Recent Focus: The Federal Funds Rate

In the past few years, the Fed has communicated its changes in monetary policy by announcing changes in its targets for the federal funds rate. (Recall that this rate is the interest rate which banks charge one another on overnight loans.) Statements by the Fed that it intends to increase the Federal funds rate suggest a “tighter” monetary policy is coming, while statements that it intends to reduce the Federal funds rate foretell an “easier” monetary policy. Interest rates, in general, rise and fall with the Federal funds rate.

The Fed does not set either the Federal funds rate or the prime rate; each is established by the interaction of lenders and borrowers. But because the Fed can change the supply of excess reserves in the banking system and then the money supply, it normally can obtain the market interest rates it desires. To increase the Federal funds interest rate, the Fed sells bonds in the open market. Such open-market operations reduce excess reserves in the banking system, lessening the excess reserves available for overnight loans in the Federal funds market. The decreased supply of excess reserves in that market increases the Federal funds interest rate. In addition, reduced excess reserves decrease the amount of bank lending and hence the amount of deposit money. We know that declines in the supply of money lead to increases in interest rates in general, including the prime interest rate.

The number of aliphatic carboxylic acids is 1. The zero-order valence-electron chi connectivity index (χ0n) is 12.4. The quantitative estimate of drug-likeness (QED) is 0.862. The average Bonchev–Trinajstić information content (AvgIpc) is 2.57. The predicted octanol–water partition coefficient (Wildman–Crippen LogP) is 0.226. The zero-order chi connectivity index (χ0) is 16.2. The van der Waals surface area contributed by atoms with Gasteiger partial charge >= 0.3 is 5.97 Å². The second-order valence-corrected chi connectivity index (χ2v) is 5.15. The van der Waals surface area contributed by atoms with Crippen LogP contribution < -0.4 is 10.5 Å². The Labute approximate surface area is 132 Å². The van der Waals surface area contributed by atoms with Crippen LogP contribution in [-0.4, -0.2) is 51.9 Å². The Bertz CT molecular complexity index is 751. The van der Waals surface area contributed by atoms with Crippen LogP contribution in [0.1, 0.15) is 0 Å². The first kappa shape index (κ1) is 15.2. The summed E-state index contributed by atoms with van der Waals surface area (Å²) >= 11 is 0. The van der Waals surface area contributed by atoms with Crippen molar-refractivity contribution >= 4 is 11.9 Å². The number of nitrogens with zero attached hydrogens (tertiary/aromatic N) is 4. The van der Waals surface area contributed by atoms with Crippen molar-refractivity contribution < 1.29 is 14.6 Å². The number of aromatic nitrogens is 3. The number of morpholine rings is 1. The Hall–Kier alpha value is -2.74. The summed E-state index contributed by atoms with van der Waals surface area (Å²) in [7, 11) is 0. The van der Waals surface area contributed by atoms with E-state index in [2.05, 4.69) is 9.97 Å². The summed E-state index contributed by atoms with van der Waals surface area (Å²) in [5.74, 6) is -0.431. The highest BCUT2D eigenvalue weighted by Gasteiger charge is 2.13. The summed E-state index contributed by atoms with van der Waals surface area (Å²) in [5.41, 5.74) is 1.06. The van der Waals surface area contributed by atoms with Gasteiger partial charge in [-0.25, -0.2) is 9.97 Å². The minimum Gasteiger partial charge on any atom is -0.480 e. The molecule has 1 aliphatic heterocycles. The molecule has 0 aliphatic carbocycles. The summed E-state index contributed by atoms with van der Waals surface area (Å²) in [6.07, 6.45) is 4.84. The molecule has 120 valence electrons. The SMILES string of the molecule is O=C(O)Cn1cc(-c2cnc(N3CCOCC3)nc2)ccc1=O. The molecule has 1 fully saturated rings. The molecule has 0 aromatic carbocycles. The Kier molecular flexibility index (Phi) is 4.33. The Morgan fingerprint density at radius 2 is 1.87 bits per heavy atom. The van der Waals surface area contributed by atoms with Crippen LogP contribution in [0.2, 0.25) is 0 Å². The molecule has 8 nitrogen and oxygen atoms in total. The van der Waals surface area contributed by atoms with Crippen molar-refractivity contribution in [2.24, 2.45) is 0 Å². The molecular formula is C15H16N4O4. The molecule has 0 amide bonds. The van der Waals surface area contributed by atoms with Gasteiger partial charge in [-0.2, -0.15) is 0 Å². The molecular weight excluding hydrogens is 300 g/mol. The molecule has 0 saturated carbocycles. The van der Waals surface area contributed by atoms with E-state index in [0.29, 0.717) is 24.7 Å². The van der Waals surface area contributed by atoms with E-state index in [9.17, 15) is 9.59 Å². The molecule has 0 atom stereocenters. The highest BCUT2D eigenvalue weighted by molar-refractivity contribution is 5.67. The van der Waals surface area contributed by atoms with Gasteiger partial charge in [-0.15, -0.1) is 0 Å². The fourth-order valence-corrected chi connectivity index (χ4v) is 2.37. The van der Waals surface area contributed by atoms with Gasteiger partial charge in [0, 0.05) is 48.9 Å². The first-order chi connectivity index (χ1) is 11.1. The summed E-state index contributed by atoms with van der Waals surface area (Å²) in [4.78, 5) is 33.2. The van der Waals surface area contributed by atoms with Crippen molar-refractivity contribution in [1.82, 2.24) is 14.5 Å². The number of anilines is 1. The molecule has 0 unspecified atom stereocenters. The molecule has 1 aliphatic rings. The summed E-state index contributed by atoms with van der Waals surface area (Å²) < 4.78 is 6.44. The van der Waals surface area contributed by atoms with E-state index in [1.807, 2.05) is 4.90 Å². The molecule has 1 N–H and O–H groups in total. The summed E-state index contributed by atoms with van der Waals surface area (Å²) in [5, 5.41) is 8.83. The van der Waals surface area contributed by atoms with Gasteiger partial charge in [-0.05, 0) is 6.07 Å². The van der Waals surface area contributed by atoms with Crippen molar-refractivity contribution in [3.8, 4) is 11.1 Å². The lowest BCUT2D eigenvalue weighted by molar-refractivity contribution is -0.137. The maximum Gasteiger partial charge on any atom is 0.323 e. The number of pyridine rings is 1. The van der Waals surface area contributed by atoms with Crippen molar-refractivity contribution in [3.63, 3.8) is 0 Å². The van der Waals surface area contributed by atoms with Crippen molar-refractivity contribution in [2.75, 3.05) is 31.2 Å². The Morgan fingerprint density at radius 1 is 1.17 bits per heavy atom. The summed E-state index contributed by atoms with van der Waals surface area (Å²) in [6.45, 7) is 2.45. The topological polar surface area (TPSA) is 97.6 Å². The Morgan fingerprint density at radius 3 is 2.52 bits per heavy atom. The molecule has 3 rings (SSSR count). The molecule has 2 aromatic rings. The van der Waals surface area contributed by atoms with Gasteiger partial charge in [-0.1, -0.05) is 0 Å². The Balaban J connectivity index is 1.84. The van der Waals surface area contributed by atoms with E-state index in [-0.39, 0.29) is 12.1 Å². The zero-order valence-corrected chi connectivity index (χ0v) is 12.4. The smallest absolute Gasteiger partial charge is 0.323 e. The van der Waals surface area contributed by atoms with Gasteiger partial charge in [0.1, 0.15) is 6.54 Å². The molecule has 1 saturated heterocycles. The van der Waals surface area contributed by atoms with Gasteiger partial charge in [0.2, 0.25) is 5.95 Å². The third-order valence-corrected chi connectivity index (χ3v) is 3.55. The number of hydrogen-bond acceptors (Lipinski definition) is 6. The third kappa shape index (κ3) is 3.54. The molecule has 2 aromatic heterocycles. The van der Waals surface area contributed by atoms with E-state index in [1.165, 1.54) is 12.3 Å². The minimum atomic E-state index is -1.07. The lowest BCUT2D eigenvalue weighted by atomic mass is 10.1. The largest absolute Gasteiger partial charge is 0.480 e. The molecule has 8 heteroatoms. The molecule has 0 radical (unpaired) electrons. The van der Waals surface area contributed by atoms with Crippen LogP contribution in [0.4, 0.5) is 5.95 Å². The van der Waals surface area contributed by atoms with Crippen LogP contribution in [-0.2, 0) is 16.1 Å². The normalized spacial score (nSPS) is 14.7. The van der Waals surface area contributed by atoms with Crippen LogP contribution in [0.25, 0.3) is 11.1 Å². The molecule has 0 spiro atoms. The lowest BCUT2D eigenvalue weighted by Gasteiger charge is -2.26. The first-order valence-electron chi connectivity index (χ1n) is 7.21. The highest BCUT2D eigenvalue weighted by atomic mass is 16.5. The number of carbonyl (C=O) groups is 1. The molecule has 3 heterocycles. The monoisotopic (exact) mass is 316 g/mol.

In contrast, when the Fed wants to reduce the Federal funds rate, it buys bonds from banks and the public. As a result, the supply of reserves in the Federal funds market increases and the Federal funds rate declines.

The money supply rises because the increased supply of excess reserves leads to greater lending and creation of deposit money. As a result, interest rates in general fall, including the prime interest rate.

  1. 2. Decide whether these statements are True (T) or False (F).
  1. According to recent studies the money supply and interest rates can be effectively changed by the traditional central bank tools.
  2. Monetary policy is an instrument for moving the economy from a recession.
  3. During inflation velocity may fall when the money supply is restrained.
  4. Expenditures on capital goods and interest rates are mutually dependent.
  5. The Fed sets the prime rate.

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Источник: Е. Н. Малюга. Английский язык для экономистов: Учебник для вузов / Е. Н. Малюга, Н.              В. Ваванова, Г. Н. Куприянова, И. В. Пушнова. — СПб.: Питер,2005. — 304 с.: ил.. 2005